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Personal opinion on what High Schools need to prepare for college:
By: RTSplayer , 5:22 PM GMT on June 26, 2014
First of all:
Unless you plan on being a College Athlete or Sports Coach, you should take the minimum of P.E. in High School as possible.
Unless you definitely plan on joining the Marine Corps, you should not take more than 2 courses in JROTC. The third and fourth years are mostly a waste of time if you are planning on going to College, as you won't learn anything new in that time period.
Recommendations for your High School Curricula so you don't get totally blind-sided by your first two semesters of College.:
Trig/Advanced Math (required)
Pre-calculus*/ High School Calculus if possible, if offered
Computer Literacy (Hands on, not correspondence).
"Physical Science" or equivalent, required.
Physics 2* (High School if available)
Foreign Language: Get some teaching CDs/DVDS and watch them in addition to High School Classes, otherwise you're pretty well screwed if you don't have a bi-lingual family. A college Spanish class does not allow ANY speaking in English after the first week, for example. If you didn't get an "A" in Spanish 2 in High School, you'll probably fail.
Take anything possible during summer to try to fit this all in.
Junior High (your future child, or your younger sibling):
Algebra 1 if offered and qualified.
Pre-algebra if not.
Take Algebra 1 as correspondence or in a technical school during summer if you did not get in 8th grade, this will free up more room for math or sciences in your Junior and Senior year in High School.
* I did not take in High School, but should have.
If you're serious about college, you need to graduate High School with about 3 to 6 more credit-hours than what is actually on your advanced curriculum in order to REALLY be prepared for Science, Technology, Engineering, and Math (STEM) related majors.
If you know you want to do something in another field, such as Business, Journalism, History, or Education, then you should take 3 to 6 (High School equivalent) credit hours worth of related courses in those fields during High School, ABOVE the "advanced" High School Curricula. That means additional English, Foreign Language, or History related courses outside of High School, or at the very least tutoring, free if possible, paid if not, in Foreign Language ahead of time.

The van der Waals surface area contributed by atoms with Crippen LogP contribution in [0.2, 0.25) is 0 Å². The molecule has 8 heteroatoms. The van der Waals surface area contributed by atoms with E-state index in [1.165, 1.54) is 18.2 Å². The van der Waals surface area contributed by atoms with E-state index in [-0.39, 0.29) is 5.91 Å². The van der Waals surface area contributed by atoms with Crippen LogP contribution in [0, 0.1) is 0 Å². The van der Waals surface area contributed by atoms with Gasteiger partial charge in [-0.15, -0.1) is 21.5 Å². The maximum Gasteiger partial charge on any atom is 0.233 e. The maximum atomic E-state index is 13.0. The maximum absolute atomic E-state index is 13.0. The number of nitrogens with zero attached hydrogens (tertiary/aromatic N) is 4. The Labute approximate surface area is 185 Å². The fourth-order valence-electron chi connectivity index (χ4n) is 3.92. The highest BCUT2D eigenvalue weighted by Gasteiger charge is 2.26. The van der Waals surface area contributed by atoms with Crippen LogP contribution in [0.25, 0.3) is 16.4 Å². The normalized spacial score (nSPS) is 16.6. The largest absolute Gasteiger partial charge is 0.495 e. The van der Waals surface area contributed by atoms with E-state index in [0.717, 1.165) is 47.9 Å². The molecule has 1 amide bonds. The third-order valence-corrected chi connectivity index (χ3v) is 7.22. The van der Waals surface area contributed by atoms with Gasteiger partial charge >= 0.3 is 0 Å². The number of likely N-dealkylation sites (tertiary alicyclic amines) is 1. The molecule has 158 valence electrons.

Get your parents to pay for it, or see if you can get financial aid. Skip some Christmas gifts or something, and save money to go.
If you can't pay for a full blown course and credit, or if you don't feel you can do well on all of that, either take the extra courses during the Summer, or get a tutor who can at least teach you the subjects above and beyond High School level WHILE you are in High School.
Sure you need to have fun, but one hour per week getting tutored by somebody in calculus, for example if you didn't get it as a senior or junior in High School, even if even not for a grade, would help you immeasurably when you get to college.
If you know limits, derivatives and integrals for some basic types of functions, and some 3d geometry, then when you take the college level Calculus class you are going to be in a lot better shape than I was when I started my first Calculus class.
This can literally make the difference between an A or B in a course vs a Drop/Fail for the first attempt. Don't take it lightly.
When possible, in college try to take math classes a semester ahead of the allegedly equivalent physics class. In spite of what the curricula says, you probably will not be ready for the physics class, even if the counselor says you are, unless you've done some of the above options I discussed while you were in High School.
If you don't plan on going to college, which is generally a bad idea, since you need at least a 2 year degree to do just about anything now, then you still need business math and I'd recommend some drafting and shop, welding, or electrical related classes. A four year, Bachelor's, Degree is not for everyone, but in general you want at least a 2 year degree or certification. This is mandatory even if you plan on doing hand's on/blue collar work, and ever want to be above entry level. Just like the "College Prep" above, you should be taking night or summer classes in the skill or trade you want to employ.
High School is not enough to prepare you for a real job or career, unless you get very, very lucky and are placed in a hire-and-train situation, or have family connections, and it is not enough to prepare you for college either. Colleges currently have a 66% dropout rate, and generally only people who made 3.0 or above in High School even attempt college. This isn't to scare people, it's to make people realize the education system is inadequate.
If anyone else has any comments or clarifications feel free to post. This is not meant to be exhaustive and is more focused on anyone doing anything related to a Major or Minor STEM.
The views of the author are his/her own and do not necessarily represent the position of The Weather Company or its parent, IBM.